An

Anu or An is the divine personification of the sky, supreme God, and ancestor of all the deities in ancient Mesopotamian religion. Anu was believed to be the supreme source of all authority, for the other gods and for all mortal rulers, and he is described in one text as the one “who contains the entire universe”.

The Amorite god Amurru was sometimes equated with Anu. Later, during the Seleucid Empire (213 BC — 63 BC), Anu was identified with Enmešara and Dumuzid. Enmesarra, or Enmešarra, in Sumerian and Akkadian mythology is an underworld god of the law. Described as a Sun god, protector of flocks and vegetation, and therefore he has been equated with Nergal. On the other hand, he has been described as an ancestor of Enlil, and it has been claimed that Enlil slew him.

Utu

Utu, later worshipped by East Semitic peoples as Shamash, is the ancient Mesopotamian god of the sun, justice, morality, and truth, and the twin of the goddess Inanna, the Queen of Heaven. His main temples were in the cities of Sippar and Larsa.

He was believed to emerge from the doors of Heaven every day at dawn and ride across the sky in his chariot before returning to the “interior of heaven” through a set of doors in the far west every evening. He was believed to see all things that happened in the day, and was the enforcer of divine justice and was thought to aid those in distress.

At night, Utu was believed to travel through the Underworld as he journeyed to the east in preparation for the sunrise. On his way through the Underworld, Utu was believed to pass through the garden of the sun-god, which contained trees that bore precious gems as fruit.

One Sumerian literary work refers to Utu illuminating the Underworld and dispensing judgement there and Shamash Hymn 31 states that Utu serves as a judge of the dead in the Underworld alongside the malku, kusu, and the Anunnaki.

Nergal

Nergal, Nirgal, or Nirgali (Sumerian: dGÌR-UNUG-GAL) is a deity that was worshipped throughout ancient Mesopotamia (Akkad, Assyria, and Babylonia) with the main seat of his worship at Cuthah represented by the mound of Tell-Ibrahim. Other names for him are Erra and Irra.

Nergal seems to be in part a solar deity, sometimes identified with Shamash, but only representative of a certain phase of the sun. Portrayed in hymns and myths as a god of war and pestilence, Nergal seems to represent the sun of noontime and of the summer solstice that brings destruction, high summer being the dead season in the Mesopotamian annual cycle. He has also been called “the king of sunset”.

Over time Nergal developed from a war god to a god of the underworld (supposed to be gathered in a large subterranean cave known as Aralu or Irkalla). In the mythology, this occurred when Enlil and Ninlil gave him the underworld. In this capacity he has associated with him a goddess Allatu or Ereshkigal, though at one time Allatu may have functioned as the sole mistress of Aralu, ruling in her own person.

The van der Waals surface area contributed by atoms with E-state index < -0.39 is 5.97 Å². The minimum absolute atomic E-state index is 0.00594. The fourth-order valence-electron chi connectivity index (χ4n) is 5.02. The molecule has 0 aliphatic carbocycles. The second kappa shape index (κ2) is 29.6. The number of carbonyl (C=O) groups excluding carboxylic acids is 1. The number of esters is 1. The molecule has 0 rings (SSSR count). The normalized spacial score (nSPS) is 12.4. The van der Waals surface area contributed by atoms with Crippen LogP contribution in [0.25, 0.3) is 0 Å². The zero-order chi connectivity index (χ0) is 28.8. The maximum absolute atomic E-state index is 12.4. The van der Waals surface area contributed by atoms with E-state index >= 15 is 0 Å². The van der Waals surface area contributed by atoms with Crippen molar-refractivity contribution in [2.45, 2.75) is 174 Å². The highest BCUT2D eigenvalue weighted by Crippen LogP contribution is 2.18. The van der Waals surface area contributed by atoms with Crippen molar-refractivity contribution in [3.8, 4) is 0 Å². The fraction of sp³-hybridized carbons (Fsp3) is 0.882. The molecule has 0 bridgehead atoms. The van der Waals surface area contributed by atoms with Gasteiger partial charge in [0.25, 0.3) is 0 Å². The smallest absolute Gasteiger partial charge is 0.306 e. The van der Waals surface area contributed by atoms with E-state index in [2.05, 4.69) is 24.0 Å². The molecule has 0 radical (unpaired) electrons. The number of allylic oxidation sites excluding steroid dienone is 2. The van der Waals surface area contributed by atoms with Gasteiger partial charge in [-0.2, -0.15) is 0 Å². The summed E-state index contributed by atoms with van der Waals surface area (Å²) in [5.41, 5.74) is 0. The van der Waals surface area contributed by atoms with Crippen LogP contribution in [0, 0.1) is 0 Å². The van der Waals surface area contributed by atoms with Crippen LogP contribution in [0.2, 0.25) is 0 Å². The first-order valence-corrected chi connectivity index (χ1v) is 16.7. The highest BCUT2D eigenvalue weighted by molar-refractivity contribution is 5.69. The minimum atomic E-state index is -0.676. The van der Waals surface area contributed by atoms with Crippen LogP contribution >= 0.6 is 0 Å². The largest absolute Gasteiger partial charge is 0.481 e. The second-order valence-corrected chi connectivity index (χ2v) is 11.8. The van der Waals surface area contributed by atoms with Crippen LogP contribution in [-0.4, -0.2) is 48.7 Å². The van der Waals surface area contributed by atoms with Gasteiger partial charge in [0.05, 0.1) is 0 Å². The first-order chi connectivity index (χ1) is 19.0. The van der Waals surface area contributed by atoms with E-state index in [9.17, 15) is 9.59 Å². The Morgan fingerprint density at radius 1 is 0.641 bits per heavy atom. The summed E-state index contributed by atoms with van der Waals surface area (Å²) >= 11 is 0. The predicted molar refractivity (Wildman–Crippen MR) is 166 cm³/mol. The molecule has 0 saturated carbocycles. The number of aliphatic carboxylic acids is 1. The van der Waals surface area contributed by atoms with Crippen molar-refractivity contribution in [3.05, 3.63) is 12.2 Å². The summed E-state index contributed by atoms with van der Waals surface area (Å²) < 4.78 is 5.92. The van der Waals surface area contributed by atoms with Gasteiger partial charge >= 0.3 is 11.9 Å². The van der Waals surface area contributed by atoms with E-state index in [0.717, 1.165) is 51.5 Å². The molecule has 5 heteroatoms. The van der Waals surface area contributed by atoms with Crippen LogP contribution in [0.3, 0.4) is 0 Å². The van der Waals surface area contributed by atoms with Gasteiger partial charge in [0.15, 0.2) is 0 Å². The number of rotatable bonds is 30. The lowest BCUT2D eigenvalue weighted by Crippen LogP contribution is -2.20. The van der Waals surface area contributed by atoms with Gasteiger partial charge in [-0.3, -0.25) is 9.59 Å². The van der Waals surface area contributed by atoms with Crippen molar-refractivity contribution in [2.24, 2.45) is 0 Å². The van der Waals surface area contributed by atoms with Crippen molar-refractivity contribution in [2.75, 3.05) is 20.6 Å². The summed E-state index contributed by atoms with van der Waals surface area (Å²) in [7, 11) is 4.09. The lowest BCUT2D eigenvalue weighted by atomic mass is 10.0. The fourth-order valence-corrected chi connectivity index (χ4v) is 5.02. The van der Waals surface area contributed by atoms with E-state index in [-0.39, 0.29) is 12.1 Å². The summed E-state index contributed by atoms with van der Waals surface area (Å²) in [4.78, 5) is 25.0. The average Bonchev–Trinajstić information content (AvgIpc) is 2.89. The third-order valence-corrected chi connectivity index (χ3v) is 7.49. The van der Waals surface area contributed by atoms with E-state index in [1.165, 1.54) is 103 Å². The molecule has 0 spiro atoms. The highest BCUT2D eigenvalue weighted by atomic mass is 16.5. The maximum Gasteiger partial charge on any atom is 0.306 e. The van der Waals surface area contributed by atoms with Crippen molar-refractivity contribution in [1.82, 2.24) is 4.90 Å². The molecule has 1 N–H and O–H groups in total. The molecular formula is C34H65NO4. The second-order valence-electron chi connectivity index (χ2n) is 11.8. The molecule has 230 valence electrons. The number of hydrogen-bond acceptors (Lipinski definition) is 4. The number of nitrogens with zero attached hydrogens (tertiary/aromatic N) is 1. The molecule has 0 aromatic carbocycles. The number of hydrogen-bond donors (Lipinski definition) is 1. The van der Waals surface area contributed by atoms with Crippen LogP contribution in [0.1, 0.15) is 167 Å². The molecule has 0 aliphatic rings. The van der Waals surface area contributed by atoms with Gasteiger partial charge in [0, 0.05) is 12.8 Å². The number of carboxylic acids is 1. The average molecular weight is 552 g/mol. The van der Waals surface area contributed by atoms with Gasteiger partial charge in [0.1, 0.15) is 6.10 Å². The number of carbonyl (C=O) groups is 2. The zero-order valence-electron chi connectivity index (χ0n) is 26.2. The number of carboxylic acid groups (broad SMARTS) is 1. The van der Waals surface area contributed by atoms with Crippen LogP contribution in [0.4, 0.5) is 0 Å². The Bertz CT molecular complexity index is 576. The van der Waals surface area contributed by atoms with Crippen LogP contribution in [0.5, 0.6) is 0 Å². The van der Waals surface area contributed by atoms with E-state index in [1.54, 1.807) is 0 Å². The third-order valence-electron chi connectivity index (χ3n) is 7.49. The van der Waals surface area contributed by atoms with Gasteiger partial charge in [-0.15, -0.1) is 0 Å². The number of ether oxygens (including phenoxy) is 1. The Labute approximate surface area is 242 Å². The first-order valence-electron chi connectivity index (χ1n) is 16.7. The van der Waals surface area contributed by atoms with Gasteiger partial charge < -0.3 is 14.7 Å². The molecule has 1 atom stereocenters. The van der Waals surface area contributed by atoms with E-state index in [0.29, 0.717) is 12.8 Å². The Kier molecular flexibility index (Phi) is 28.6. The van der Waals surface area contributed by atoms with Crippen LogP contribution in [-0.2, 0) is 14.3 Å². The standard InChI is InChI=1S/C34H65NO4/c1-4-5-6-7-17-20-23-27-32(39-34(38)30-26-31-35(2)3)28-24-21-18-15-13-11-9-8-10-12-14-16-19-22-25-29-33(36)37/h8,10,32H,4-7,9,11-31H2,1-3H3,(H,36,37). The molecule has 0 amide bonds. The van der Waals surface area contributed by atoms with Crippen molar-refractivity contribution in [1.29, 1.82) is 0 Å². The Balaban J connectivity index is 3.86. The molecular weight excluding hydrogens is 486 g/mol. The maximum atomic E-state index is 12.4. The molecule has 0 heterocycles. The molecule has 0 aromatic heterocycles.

Dyeus

Dyēus or Dyēus Phter (Proto-Indo-European: *dyḗws ph₂tḗr, also *Dyḗus Ph2tḗr or Dyēus Pətḗr, alternatively spelled dyēws) is believed to have been the chief deity in Proto-Indo-European mythology. Part of a larger pantheon, he was the god of the daylit sky, and his position may have mirrored the position of the patriarch or monarch in Proto-Indo-European society. In his aspect as a father god, his consort would have been Pltwih Méhter, “earth mother”.

This deity is not directly attested; rather, scholars have reconstructed this deity from the languages and cultures of later Indo-European peoples such as the Greeks, Latins, and Indo-Aryans. According to this scholarly reconstruction, Dyeus was known as Dyḗus Ph2tḗr, literally “sky father” or “shining father”, as reflected in Latin Iūpiter, Diēspiter, possibly Dis Pater and deus pater, Greek Zeus Pater, Vedic Dyáuṣ Pitṛ́.

Rooted in the related but distinct Indo-European word *deiwos is the Latin word for deity, deus. The Latin word is also continued in English divine, “deity”, and the original Germanic word remains visible in “Tuesday” (“Day of Tīwaz”) and Old Norse tívar, which may be continued in the toponym Tiveden (“Wood of the Gods”, or of Týr). Tiw was equated with Mars in the interpretatio germanica. Tuesday is “Tīw’s Day” (also in Alemannic Zischtig from zîes tag), translating dies Martis.

Although some of the more iconic reflexes of Dyeus are storm deities, such as Zeus and Jupiter, this is thought to be a late development exclusive to mediterranean traditions, probably derived from syncretism with canaanite deities and Perkwunos.

The deity’s original domain was over the daylight sky, and indeed reflexes emphasise this connection to light: Istanu (Tiyaz) is a solar deity (though this name may actually refer to a female sun goddess), and in Indo-Iranian tradition Surya/Hvare-khshaeta is similarly associated with Ahura Mazda.

Helios is often referred to as the “eye of Zeus”, in Romanian paganism the Sun is similarly called “God’s eye”. Even in Roman tradition, Jupiter often is only associated with diurnal lightning at most, while Summanus is a deity responsible for nocturnal lightning or storms as a whole.

Dīs Pater